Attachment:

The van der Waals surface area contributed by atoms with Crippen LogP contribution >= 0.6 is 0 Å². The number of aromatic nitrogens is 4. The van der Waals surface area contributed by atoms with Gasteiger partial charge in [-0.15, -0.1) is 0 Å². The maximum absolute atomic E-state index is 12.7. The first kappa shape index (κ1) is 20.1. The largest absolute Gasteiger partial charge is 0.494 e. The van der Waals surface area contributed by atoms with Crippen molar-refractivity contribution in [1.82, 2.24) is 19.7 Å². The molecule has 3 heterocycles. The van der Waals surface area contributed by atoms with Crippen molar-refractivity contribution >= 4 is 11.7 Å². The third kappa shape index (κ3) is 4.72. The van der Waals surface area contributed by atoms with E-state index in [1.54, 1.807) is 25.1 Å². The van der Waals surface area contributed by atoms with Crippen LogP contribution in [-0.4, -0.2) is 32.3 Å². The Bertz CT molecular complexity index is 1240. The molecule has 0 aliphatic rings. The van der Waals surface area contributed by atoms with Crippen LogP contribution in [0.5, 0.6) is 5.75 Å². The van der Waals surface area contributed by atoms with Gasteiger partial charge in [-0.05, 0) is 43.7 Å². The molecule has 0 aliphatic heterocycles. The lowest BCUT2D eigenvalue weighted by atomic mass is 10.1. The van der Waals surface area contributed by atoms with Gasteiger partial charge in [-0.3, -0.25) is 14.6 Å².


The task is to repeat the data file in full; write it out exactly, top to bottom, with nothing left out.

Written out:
The van der Waals surface area contributed by atoms with Crippen LogP contribution >= 0.6 is 0 Å². The number of aromatic nitrogens is 4. The van der Waals surface area contributed by atoms with Gasteiger partial charge in [-0.15, -0.1) is 0 Å². The maximum absolute atomic E-state index is 12.7. The first kappa shape index (κ1) is 20.1. The largest absolute Gasteiger partial charge is 0.494 e. The van der Waals surface area contributed by atoms with Crippen molar-refractivity contribution in [1.82, 2.24) is 19.7 Å². The molecule has 3 heterocycles. The van der Waals surface area contributed by atoms with Crippen molar-refractivity contribution >= 4 is 11.7 Å². The third kappa shape index (κ3) is 4.72. The van der Waals surface area contributed by atoms with E-state index in [1.54, 1.807) is 25.1 Å². The van der Waals surface area contributed by atoms with Crippen LogP contribution in [-0.4, -0.2) is 32.3 Å². The Bertz CT molecular complexity index is 1240. The molecule has 0 aliphatic rings. The van der Waals surface area contributed by atoms with Crippen LogP contribution in [0.5, 0.6) is 5.75 Å². The van der Waals surface area contributed by atoms with Gasteiger partial charge in [-0.05, 0) is 43.7 Å². The molecule has 0 aliphatic heterocycles. The lowest BCUT2D eigenvalue weighted by atomic mass is 10.1. The van der Waals surface area contributed by atoms with Gasteiger partial charge in [-0.3, -0.25) is 14.6 Å².